The rise and fall of small towns in the Southwest is an interesting study in itself. Infrastructural development progressed quickly in many boom towns, while the long term community planning was limited by the local resources. For example, when the local economic resources played out in a gold rush town, the wheels of progress came to a screeching halt. Likewise, when the golden age of railroad travel came to an end, many of the small railroad towns in the Southwest became ghost towns overnight. Railroad towns that were lucky enough to have a Federal Highway run through the community during the dawn of the age of automobile travel benefited from renewed economic prosperity, but in some cases the local highway project turned into a curse of sorts too. This is especially true in old railroad communities that later became Route 66 towns, which were tragically bypassed by Interstate Highway 40.
Ash Fork, Arizona is a prime example of a small town that has been subject to many setbacks through the years, yet this community has survived. Ash Fork began as a railroad town in the 1880s. A fire burnt the small town to the ground in the mid 1890s, but fortunately the rebuilding process began when the age of railroad passenger car touring was coming to a peak.
In 1907 the landmark Escalante Hotel was built by Fred Harvey in Ash Fork. The Escalante was one of many Harvey House facilities that accommodated western railroad travelers and visitors of the National Parks.On a side note, I worked at the Harvey House facility in the Grand Canyon National Park in recent years, so I am familiar with the history of this famous company. By placing hotel resorts in strategic tourism locations along railroad lines, Fred Harvey set the standards for tourist accommodations that all others follow to this day. Any town that had a Harvey House instantly became part of the thriving tourism economy back then, so the Escalante certainly was an asset for the town of Ash Fork.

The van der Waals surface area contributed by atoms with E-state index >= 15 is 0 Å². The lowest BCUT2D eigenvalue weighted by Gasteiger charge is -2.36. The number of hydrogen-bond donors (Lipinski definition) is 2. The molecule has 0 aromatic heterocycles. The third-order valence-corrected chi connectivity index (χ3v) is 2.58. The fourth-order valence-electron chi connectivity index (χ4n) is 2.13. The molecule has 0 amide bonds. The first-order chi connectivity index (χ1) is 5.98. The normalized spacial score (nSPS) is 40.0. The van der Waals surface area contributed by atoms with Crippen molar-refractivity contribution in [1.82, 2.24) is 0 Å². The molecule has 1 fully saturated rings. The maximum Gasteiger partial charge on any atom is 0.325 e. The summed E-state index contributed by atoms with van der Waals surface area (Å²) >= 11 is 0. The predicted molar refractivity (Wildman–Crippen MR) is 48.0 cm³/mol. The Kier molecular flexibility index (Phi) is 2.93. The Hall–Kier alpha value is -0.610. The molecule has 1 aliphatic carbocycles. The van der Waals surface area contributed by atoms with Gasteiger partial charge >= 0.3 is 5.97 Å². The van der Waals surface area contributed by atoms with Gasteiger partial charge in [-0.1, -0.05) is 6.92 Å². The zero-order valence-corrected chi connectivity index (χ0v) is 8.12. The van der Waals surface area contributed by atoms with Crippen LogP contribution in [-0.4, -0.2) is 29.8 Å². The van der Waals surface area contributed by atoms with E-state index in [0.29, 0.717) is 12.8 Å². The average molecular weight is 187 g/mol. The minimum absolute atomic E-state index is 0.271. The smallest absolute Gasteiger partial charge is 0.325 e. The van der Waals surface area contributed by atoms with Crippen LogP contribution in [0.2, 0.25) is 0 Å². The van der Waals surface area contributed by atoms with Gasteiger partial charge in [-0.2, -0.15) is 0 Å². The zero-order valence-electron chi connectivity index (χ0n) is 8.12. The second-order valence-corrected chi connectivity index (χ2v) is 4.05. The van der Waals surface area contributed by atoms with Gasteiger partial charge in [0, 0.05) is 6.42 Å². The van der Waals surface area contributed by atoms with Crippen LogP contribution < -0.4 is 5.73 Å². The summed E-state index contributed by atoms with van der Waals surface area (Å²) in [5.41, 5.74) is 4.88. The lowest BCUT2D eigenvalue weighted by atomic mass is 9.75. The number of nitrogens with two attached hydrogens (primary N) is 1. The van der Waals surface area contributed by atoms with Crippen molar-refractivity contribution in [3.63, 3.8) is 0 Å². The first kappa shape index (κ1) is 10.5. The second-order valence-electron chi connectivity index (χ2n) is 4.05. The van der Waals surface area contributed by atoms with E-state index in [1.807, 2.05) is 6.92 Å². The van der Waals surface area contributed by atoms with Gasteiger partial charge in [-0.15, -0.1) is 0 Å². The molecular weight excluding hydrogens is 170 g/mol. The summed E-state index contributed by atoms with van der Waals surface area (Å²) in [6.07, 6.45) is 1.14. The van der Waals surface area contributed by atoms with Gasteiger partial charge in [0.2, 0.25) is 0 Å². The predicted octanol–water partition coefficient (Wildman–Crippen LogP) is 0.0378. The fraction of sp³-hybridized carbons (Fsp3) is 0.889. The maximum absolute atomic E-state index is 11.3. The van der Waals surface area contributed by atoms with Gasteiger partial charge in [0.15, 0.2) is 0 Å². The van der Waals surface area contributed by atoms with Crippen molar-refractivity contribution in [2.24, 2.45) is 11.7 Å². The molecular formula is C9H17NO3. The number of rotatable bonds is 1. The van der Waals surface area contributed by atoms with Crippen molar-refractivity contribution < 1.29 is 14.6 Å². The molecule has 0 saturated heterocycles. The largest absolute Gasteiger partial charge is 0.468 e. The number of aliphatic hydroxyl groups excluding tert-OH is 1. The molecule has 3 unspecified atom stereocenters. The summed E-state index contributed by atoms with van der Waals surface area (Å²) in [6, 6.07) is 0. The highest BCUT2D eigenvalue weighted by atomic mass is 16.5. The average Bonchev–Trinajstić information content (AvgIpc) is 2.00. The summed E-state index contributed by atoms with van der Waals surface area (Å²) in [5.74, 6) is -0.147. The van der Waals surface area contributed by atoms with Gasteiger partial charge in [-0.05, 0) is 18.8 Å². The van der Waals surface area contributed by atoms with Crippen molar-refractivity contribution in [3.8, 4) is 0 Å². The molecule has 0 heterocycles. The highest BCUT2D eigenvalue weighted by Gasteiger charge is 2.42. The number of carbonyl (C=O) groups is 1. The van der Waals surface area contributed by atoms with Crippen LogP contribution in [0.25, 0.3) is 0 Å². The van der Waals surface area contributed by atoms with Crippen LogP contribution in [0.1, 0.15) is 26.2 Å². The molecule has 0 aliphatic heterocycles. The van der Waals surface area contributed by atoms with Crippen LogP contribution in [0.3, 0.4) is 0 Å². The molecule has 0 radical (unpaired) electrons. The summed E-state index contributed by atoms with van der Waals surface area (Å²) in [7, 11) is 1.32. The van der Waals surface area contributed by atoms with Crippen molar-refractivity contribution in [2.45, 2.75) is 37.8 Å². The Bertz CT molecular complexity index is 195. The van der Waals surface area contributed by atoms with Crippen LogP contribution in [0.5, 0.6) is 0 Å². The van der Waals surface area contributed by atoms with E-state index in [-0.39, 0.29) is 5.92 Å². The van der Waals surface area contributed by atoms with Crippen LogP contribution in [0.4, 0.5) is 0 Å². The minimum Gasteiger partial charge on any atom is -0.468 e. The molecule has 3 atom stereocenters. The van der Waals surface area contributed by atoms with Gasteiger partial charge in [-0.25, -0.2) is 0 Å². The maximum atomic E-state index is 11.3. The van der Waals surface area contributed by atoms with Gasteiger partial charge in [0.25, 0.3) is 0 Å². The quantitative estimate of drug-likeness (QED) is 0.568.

People from back east and around the globe wanted to experience the natural wonders of the newly settled west back in the early to mid 1900s. The Grand Canyon was by far the most popular scenic destination back in those days and the nearby towns like Ash Fork which offered accommodations definitely benefited from the overflow numbers. Ash Fork also had natural wonders of its own that tourists flocked to see. The Cathedral Caves and Dante’s Descent are located near Ash Fork and these attractions were popular back in the day. Currently the Cathedral Caves can only be accessed by private guided tours and the State Of Arizona has closed access to the gigantic sinkhole called Dante’s Descent, so the loss of these attractions was a bummer for Ash Fork too.
When the age of railroad tourism started to steadily decline, automobile tourism was on the rise. Route 66 soon became America’s Mother Road after it was paved and this famous travel route went right through downtown Ash Fork, Arizona. The Escalante Hotel in Ash Fork found itself positioned to become one of the most famous landmarks on the Mother Road. This famous Harvey House resort finally closed in the late 1940s after serving thousands of travelers during the golden age of Route 66 tourism.
Because of the high volume of traffic on Route 66, many sections of the old two lane road were expanded to four lanes in the 1950s. The Route 66 expansion project in Ash Fork involved razing much of the original downtown area to make way for the widened road. Needless to say, the Federal Highway expansion project coldly destroyed much of the original character of this old historic old west town, which was yet another great loss.